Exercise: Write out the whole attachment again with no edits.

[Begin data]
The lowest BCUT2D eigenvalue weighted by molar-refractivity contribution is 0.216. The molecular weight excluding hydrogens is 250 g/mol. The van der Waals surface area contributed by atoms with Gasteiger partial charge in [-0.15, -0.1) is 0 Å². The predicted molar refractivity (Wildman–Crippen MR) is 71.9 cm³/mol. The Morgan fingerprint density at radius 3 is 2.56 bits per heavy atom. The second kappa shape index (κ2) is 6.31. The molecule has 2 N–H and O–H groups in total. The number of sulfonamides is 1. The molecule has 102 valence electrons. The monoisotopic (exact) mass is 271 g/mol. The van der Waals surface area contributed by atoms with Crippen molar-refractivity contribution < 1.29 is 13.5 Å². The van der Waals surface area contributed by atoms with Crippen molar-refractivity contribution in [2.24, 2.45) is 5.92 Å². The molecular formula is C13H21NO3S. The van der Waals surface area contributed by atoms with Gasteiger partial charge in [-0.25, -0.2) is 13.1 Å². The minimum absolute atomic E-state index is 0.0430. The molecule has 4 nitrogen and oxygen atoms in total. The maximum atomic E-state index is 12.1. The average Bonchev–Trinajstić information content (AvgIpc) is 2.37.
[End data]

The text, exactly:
The lowest BCUT2D eigenvalue weighted by molar-refractivity contribution is 0.216. The molecular weight excluding hydrogens is 250 g/mol. The van der Waals surface area contributed by atoms with Gasteiger partial charge in [-0.15, -0.1) is 0 Å². The predicted molar refractivity (Wildman–Crippen MR) is 71.9 cm³/mol. The Morgan fingerprint density at radius 3 is 2.56 bits per heavy atom. The second kappa shape index (κ2) is 6.31. The molecule has 2 N–H and O–H groups in total. The number of sulfonamides is 1. The molecule has 102 valence electrons. The monoisotopic (exact) mass is 271 g/mol. The van der Waals surface area contributed by atoms with Crippen molar-refractivity contribution < 1.29 is 13.5 Å². The van der Waals surface area contributed by atoms with Crippen molar-refractivity contribution in [2.24, 2.45) is 5.92 Å². The molecular formula is C13H21NO3S. The van der Waals surface area contributed by atoms with Gasteiger partial charge in [-0.25, -0.2) is 13.1 Å². The minimum absolute atomic E-state index is 0.0430. The molecule has 4 nitrogen and oxygen atoms in total. The maximum atomic E-state index is 12.1. The average Bonchev–Trinajstić information content (AvgIpc) is 2.37.